Progression of M–D could be associated with a further decline of D2R, which may be mitigated by DBS of the GPi. Although in our previous study we did not find an association between disease severity and D2R across patients, this might be true for the individual patient. The decline of SORs in non-operated patients is faster than the 5% per decade previously reported in the literature in normal subjects (Laruelle et al., 1995); for this reason it is unlikely that the slightly longer time interval between the first and second scan in this group is the cause of the lowered D2R binding. Future imaging studies on the effects of disease progression and the effects of DBS in larger groups of M–D patients having undergone and not having undergone DBS are needed to test this hypothesis.
In conclusion, this study confirms the clinical efficacy of GPi-DBS in M–D, that is not paralleled by any discernable changes on the dopaminergic pathways as measured with [123-I]-IBZM SPECT. In non-operated M–D patients D2R binding seems to have lowered even further, possibly reflecting a stabilizing effect of GPi-DBS on the dopaminergic pathways.
Conflict of Interest Statement
The authors declare that the research was conducted in the absence of any commercial or financial relationships that could be construed as a potential conflict of interest.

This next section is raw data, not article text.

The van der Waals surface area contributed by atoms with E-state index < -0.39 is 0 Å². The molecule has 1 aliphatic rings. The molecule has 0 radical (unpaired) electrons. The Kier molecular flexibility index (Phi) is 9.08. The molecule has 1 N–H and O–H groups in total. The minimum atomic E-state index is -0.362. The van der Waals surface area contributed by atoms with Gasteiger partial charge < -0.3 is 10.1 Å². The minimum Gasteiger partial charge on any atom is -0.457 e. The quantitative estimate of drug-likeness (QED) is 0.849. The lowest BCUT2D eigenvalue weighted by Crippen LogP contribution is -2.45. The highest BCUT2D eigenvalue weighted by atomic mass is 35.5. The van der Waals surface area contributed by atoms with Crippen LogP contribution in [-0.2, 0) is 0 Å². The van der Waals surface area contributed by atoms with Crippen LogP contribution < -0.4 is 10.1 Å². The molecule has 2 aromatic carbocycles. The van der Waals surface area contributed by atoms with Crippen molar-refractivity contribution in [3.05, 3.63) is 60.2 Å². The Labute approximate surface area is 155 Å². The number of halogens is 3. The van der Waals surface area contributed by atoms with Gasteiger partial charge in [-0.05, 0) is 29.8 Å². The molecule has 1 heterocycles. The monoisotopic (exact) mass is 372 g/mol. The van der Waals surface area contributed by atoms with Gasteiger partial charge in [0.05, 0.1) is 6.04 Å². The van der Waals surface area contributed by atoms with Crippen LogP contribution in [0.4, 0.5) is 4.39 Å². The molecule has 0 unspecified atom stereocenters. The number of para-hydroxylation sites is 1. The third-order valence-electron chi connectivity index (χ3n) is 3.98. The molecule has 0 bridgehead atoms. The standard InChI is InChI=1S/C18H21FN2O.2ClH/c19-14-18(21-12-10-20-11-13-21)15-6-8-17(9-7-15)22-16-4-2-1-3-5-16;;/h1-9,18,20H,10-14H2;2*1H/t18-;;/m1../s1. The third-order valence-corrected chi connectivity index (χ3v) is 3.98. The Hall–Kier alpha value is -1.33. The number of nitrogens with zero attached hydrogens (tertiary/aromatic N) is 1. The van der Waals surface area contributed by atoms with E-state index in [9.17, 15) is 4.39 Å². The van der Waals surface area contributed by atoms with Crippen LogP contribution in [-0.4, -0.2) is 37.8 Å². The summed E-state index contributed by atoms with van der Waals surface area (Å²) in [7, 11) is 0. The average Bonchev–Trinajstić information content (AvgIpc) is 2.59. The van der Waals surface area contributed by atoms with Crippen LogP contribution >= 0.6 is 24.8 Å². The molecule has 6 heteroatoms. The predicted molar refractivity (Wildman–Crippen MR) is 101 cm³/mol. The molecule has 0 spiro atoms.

This study was supported by the following research grants: NWO-VIDI grant (project 016.056.333, to R. J. Beukers and M. A. J. Tijssen), and the ONWA-meetfonds (ABIP).
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Keywords: myoclonus, dystonia, IBZM-SPECT, DBS
Citation: Beukers RJ, Contarino MF, Speelman JD, Schuurman PR, Booij J and Tijssen MAJ (2012) Deep brain stimulation of the pallidum is effective and might stabilize striatal D2 receptor binding in myoclonus–dystonia. Front. Neur. 3:22. doi: 10.3389/fneur.2012.00022
Received: 07 September 2011; Paper pending published: 11 November 2011;
Accepted: 03 February 2012; Published online: 20 February 2012.
Edited by:Ryuji Kaji, Tokushima University Hospital, Japan
Reviewed by:Daniel Truong, The Parkinson and Movement Disorder Institute, USA
Carlo Colosimo, Sapienza University of Rome, Italy
Copyright: © 2012 Beukers, Contarino, Speelman, Schuurman, Booij and Tijssen. This is an open-access article distributed under the terms of the Creative Commons Attribution Non Commercial License, which permits non-commercial use, distribution, and reproduction in other forums, provided the original authors and source are credited.
*Correspondence: R. J. Beukers and Marina A. J. Tijssen, Department of Neurology, Academic Medical Center, University of Amsterdam, Meibergdreef 9, 1105 AD Amsterdam, Netherlands. e-mail: email@example.com; firstname.lastname@example.org